The report, which said more than 70% of the deaths were caused by shots to the head or chest, held senior commanders responsible but stopped short of blaming the prime minister and other top officials, saying there had been no order to shoot.
Protests over high unemployment, poor public services and corruption erupted on Oct. 1, prompting a violent security crackdown. Protesters blame graft and infighting among political leaders for failing to improve their lives even in peacetime, two years after Islamic State was declared defeated in Iraq.
"The committee found that officers and commanders lost control over their forces during the protests (and this) caused chaos," the panel said in its report. "There were no official orders from the supreme authorities to security forces to open fire towards protesters or use live ammunition at all."
Prime Minister Adel Abdul Mahdi established the committee to look into the bloodshed, and he has also promised a cabinet reshuffle and reforms including steps to fight graft, and provide government jobs and land to university graduates.
But critics said his gestures were vague and appear unlikely to defuse public anger over rampant corruption. Renewed protests are planned for Friday after an almost three-week hiatus.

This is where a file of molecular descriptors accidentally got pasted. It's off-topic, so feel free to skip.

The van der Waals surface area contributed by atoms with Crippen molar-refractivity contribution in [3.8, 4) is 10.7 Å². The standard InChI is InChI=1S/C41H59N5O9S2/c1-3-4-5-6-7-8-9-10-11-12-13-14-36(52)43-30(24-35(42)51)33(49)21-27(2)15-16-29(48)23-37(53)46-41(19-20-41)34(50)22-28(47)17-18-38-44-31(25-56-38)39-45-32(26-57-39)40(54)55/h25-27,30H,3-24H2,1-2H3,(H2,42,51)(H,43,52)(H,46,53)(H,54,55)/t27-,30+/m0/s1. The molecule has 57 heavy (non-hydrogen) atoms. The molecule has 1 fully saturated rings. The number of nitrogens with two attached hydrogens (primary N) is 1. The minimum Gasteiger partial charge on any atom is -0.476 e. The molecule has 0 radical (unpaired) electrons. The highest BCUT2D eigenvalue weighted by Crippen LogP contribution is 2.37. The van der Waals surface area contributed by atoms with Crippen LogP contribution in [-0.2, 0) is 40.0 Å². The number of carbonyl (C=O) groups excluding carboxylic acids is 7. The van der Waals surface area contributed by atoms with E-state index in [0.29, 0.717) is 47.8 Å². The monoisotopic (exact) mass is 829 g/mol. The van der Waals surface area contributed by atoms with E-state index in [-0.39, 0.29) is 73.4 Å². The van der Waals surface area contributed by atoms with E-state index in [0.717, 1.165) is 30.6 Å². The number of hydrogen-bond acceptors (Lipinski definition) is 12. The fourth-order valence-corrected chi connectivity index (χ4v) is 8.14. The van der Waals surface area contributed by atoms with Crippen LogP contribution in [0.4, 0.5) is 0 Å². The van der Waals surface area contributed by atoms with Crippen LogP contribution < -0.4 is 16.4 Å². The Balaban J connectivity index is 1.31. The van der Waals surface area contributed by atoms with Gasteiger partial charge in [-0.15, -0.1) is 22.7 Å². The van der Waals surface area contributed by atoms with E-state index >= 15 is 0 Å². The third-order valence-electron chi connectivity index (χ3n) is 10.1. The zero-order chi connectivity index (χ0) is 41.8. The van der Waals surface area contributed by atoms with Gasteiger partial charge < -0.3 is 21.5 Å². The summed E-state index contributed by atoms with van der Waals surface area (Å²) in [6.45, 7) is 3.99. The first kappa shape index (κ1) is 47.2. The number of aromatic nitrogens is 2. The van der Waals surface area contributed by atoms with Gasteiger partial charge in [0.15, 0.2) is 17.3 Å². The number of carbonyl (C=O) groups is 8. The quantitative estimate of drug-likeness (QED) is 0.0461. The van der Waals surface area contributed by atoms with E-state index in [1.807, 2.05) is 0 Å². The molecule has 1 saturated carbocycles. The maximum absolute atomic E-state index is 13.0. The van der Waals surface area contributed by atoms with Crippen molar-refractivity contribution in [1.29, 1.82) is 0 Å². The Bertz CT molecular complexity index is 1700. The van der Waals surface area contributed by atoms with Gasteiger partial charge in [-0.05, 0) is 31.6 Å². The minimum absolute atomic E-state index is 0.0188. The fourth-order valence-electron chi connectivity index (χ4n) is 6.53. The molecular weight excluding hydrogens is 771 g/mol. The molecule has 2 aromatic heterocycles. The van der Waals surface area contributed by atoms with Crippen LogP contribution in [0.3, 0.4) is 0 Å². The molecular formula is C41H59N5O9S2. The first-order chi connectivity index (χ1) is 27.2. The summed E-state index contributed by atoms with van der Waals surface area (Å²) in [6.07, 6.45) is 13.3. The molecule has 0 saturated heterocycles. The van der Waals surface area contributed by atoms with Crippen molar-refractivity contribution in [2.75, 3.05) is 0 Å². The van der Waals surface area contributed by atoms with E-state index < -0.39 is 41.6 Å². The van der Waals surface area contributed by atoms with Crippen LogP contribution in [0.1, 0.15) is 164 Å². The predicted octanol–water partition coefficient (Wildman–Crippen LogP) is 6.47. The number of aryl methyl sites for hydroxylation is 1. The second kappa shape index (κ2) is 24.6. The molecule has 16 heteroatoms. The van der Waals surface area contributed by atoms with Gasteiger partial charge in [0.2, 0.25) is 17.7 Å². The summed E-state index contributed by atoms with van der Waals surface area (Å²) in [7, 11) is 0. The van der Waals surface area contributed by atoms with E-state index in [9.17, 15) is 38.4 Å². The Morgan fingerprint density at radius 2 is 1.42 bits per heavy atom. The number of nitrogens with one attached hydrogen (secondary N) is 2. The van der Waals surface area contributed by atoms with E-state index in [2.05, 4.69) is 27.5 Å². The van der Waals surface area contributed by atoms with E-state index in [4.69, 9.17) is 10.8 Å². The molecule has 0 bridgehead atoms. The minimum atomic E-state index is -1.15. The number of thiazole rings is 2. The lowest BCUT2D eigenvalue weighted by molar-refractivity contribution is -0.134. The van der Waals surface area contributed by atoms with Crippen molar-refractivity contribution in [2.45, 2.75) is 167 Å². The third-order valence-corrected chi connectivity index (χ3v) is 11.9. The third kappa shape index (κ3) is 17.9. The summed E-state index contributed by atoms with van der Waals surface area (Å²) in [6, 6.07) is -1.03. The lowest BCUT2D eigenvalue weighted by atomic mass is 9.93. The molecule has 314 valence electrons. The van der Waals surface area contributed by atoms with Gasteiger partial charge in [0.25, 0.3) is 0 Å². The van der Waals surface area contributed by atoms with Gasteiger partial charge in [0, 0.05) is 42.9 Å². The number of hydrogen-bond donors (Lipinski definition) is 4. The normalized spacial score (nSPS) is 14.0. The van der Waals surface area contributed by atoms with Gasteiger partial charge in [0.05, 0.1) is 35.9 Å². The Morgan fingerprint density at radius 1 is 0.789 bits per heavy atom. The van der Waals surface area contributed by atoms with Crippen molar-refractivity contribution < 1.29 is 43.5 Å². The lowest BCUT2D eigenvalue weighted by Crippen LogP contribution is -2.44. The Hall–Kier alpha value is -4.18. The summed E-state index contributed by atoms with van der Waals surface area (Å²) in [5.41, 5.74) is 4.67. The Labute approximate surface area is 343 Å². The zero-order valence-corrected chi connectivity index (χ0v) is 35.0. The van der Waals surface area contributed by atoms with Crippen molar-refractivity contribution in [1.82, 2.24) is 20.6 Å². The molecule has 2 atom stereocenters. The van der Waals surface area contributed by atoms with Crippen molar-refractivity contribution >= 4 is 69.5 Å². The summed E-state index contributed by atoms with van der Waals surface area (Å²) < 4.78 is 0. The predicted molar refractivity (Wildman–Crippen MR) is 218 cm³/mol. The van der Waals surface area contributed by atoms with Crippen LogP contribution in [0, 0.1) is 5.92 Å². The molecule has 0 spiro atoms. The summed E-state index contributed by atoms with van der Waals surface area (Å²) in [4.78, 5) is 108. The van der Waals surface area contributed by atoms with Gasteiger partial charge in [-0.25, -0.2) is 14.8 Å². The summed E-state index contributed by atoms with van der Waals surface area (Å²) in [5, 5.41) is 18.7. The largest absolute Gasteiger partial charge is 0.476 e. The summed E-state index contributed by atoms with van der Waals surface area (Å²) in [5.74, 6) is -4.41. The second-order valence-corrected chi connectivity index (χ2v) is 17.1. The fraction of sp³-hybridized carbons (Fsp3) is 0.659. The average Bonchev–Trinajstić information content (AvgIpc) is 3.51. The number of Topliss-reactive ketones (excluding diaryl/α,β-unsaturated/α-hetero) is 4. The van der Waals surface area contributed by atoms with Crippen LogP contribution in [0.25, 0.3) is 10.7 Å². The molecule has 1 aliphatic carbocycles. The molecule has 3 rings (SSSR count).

The report recommended that the Baghdad operations commander in charge of the response to the unrest and dozens of other senior security officials be dismissed and put on trial.
Its recommendations must be approved by Abdul Mahdi before being referred to prosecutors for possible trials.
The report said 149 civilians and eight members of the security forces were killed in a week of disturbances ending on Oct. 7, and that it found evidence of sniper fire targeting protesters from inside a building in central Baghdad.
"The committee found during its field investigation shells from a sniper rifle inside an abandoned building near a petrol station in central Baghdad," the report said.
Two Iraqi security officials had told Reuters last week that Iran-backed militias deployed snipers on Baghdad rooftops during what became Iraq’s deadliest anti-government protests for years.
The committee report said other contributing factors in the deadly violence was a failure to impose a curfew or to punish broadcasters for airing false reports on the protests, as well as the use of firebombs by demonstrators.The violence, Iraq's worst since an Islamic State insurgency was put down in 2017, has posed the biggest challenge to Abdul Mahdi since he took office a year ago.